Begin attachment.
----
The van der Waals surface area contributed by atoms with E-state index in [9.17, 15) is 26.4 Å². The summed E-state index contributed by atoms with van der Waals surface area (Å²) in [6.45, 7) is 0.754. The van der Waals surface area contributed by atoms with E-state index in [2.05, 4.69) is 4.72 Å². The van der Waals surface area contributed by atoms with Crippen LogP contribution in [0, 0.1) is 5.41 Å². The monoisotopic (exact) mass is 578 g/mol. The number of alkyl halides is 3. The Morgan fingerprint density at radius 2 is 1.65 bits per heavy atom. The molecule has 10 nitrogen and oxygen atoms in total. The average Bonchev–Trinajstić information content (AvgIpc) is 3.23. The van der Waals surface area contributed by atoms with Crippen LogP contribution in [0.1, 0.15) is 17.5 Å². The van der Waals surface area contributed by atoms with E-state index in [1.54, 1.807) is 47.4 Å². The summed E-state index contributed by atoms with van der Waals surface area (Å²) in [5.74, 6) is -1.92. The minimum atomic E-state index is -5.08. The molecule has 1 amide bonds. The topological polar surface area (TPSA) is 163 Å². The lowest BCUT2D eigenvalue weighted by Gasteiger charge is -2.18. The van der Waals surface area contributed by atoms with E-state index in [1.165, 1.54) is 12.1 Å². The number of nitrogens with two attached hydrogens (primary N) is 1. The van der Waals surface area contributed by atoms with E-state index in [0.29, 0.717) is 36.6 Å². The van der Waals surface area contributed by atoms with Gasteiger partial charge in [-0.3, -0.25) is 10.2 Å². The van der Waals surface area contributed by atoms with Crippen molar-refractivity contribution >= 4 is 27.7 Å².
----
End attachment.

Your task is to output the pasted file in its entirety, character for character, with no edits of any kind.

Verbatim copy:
The van der Waals surface area contributed by atoms with E-state index in [9.17, 15) is 26.4 Å². The summed E-state index contributed by atoms with van der Waals surface area (Å²) in [6.45, 7) is 0.754. The van der Waals surface area contributed by atoms with E-state index in [2.05, 4.69) is 4.72 Å². The van der Waals surface area contributed by atoms with Crippen LogP contribution in [0, 0.1) is 5.41 Å². The monoisotopic (exact) mass is 578 g/mol. The number of alkyl halides is 3. The Morgan fingerprint density at radius 2 is 1.65 bits per heavy atom. The molecule has 10 nitrogen and oxygen atoms in total. The average Bonchev–Trinajstić information content (AvgIpc) is 3.23. The van der Waals surface area contributed by atoms with Crippen LogP contribution in [0.1, 0.15) is 17.5 Å². The van der Waals surface area contributed by atoms with E-state index in [1.54, 1.807) is 47.4 Å². The summed E-state index contributed by atoms with van der Waals surface area (Å²) in [5.74, 6) is -1.92. The minimum atomic E-state index is -5.08. The molecule has 1 amide bonds. The topological polar surface area (TPSA) is 163 Å². The lowest BCUT2D eigenvalue weighted by Gasteiger charge is -2.18. The van der Waals surface area contributed by atoms with E-state index in [1.165, 1.54) is 12.1 Å². The number of nitrogens with two attached hydrogens (primary N) is 1. The van der Waals surface area contributed by atoms with E-state index in [0.29, 0.717) is 36.6 Å². The van der Waals surface area contributed by atoms with Gasteiger partial charge in [-0.3, -0.25) is 10.2 Å². The van der Waals surface area contributed by atoms with Crippen molar-refractivity contribution >= 4 is 27.7 Å².